Jeff Sessions, a close confidant of US President Donald Trump, was on Thursday confirmed to be the next attorney general, after a historically tumultuous process that saw the senator come under fire for his views on race and civil rights.
Sessions, who was the Alabama Senator since 1997, was confirmed as the 84th nation's top law enforcement officer by surviving a near-party-line vote by 52 to 47 after days of delays in the Senate voting.
The voting was on partisan lines. Sessions, 70, resigned as the Alabama Senator later in the night. He is expected to be sworn in as the US Attorney General later in the day.
Sessions was one of the first few top Republican Senators to have endorsed Trump in his race to the White House when he was still pitted against his opponents in the GOP primary.
In the past, Sessions has positioned himself as an opponent of H-1B visas, as he believes that this work visa, popular among Indian IT professionals, displaces American workers.
In his farewell speech, soon after his confirmation and before his resignation, Sessions urged his colleagues to respect each other.
"I would say what would be my prayer for this body that in the future maybe the intensity of the last few weeks would die down and maybe somehow we get along better," he said.
Sessions said the US President believes in the rule of law.
One of the first task on his plate is the win the legal battle for the Trump Administration to get the stay lifted on executive order temporarily blocking all refugee arrivals and immigration from seven Muslim-majority countries to the US.
"I want to thank President Donald Trump. He believes in protecting the American people from crime and violence. He believes in a lawful system of immigration that serves the national interest," he said.
US Senator Lindsey Graham expressed his disappointment in the way Sessions was treated by his Democratic colleagues and outside special interest groups. "He is a decent, honourable and highly qualified man who will serve the President and country well as our Attorney General," he said.
"His knowledge and dedication to upholding our Constitution and the rule of law have been evident throughout his many years of public service," said Senator David Perdue.
"Sessions' extensive legal career as US Attorney and state Attorney General, coupled with his experience as a member of the Senate Judiciary Committee, make him a natural fit to lead our nation's Justice Department," he said.
But the Democratic lawmaker were up against Sessions.
Senator Patrick Leahy expressed concern about Sessions' commitment to ongoing civil rights litigation.
"We are disappointed that the Senate chose to turn a blind eye to Jeff Sessions' long record of hostility to civil rights. We intend to be relentless in holding this Justice Department accountable. The attorney general has an obligation and duty to protect the civil rights of all Americans. We will not allow the Justice Department to abandon this important work now," said Kristen Clarke, president and executive director of the Lawyers' Committee for Civil Rights Under Law.
"I asked whether he would maintain the Justice Department's position in certain important cases. He would not commit to maintaining the Department's position, even in voting rights cases where courts have already found that certain voter ID laws are discriminatory," Leahy said.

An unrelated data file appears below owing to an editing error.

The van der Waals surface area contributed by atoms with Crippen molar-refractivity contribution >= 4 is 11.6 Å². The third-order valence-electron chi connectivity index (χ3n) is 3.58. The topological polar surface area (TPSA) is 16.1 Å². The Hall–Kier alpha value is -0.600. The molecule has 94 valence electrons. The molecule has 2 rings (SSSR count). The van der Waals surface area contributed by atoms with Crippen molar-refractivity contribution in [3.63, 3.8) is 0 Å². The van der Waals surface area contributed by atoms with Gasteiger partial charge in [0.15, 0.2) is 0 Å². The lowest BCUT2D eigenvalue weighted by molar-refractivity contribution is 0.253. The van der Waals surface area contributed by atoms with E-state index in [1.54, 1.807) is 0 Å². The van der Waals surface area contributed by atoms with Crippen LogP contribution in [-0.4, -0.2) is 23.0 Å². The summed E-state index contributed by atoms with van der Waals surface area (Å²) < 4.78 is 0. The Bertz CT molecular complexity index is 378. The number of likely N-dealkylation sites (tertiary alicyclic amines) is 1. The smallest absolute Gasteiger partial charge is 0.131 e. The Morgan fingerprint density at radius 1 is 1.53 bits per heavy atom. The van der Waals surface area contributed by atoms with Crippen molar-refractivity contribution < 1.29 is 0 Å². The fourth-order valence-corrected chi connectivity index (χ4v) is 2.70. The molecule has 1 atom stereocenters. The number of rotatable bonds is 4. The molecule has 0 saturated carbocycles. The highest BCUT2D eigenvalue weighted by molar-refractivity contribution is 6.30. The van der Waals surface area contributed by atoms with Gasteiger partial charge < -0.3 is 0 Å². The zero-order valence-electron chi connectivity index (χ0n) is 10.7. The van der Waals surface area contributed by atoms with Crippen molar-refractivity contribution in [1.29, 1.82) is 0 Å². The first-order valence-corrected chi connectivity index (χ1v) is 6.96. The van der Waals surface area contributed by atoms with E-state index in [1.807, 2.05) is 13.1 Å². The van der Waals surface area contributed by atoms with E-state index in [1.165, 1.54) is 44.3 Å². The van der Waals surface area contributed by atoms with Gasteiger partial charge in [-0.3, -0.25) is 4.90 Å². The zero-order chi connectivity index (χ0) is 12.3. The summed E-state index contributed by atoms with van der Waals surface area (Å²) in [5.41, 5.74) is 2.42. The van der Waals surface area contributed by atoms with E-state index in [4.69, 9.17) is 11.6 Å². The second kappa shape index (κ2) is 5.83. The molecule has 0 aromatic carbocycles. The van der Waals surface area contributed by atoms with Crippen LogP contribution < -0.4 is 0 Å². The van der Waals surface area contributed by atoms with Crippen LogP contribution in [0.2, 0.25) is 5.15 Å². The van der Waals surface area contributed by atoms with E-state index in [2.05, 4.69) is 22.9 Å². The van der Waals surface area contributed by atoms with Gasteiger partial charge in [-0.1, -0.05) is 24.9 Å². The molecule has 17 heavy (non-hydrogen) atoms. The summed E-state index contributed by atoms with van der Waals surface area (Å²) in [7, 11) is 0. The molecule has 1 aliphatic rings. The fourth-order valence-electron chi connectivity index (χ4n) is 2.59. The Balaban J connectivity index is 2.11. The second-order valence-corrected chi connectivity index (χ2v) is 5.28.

"How will this nominee handle an investigation and prosecution into an unprecedented and major foreign intrusion into the election of the president of the United States? Can he be independent of the White House? I do not believe he can," said Senator Dianne Feinstein, the Democratic lawmaker from California.
"Sessions really has to reorient the Justice Department to actually advance the interest of the American people and the rule of law, as opposed to subverting it. And he has to depoliticise the Justice Department, so the American people can have faith in the fair administration of justice again," said Judicial Watch president Tom Fitton.
Penny Nance, CEO and president, of Concerned Women for America, congratulations Sessions on his confirmation.
"The President picked the best person for the job, and I am pleased to see the Senate confirm him," she said.
"Attorney General Sessions has nearly 40 years of experience defending justice, civil rights, and the rule of law during his service as a US attorney, the Alabama Attorney General, and a US Senator," she said.
"Americans deserve an Attorney General who will enforce the rule of law regardless of their political or personal opinions, and that is exactly what newly confirmed Attorney General Sessions has promised," Nance said.
The Republican National Committee chairwoman Ronna McDaniel said that that Democrats would try to skew Sessions' strong civil rights record and consistent adherence to rule of law in a partisan effort to block their colleague’s nomination shows their only commitment is to blindly obstructing this administration.
"This type of political posturing by Senate Democrats flies in the face of their duty to the American people. His long and lauded career proves Sen. Sessions is exactly the type of leader we need at the Department of Justice, and I am glad he will finally be able to take his place at the helm," she said.
"Senator Sessions has had a long history of service to the country and The State of Alabama and dedicated his life to public service. Lost in the midst of this contentious confirmation process is that he loves his country and is a brilliant legal mind," said Alabama-based eminent Indian-American lawyer Jagdesh Kriplani.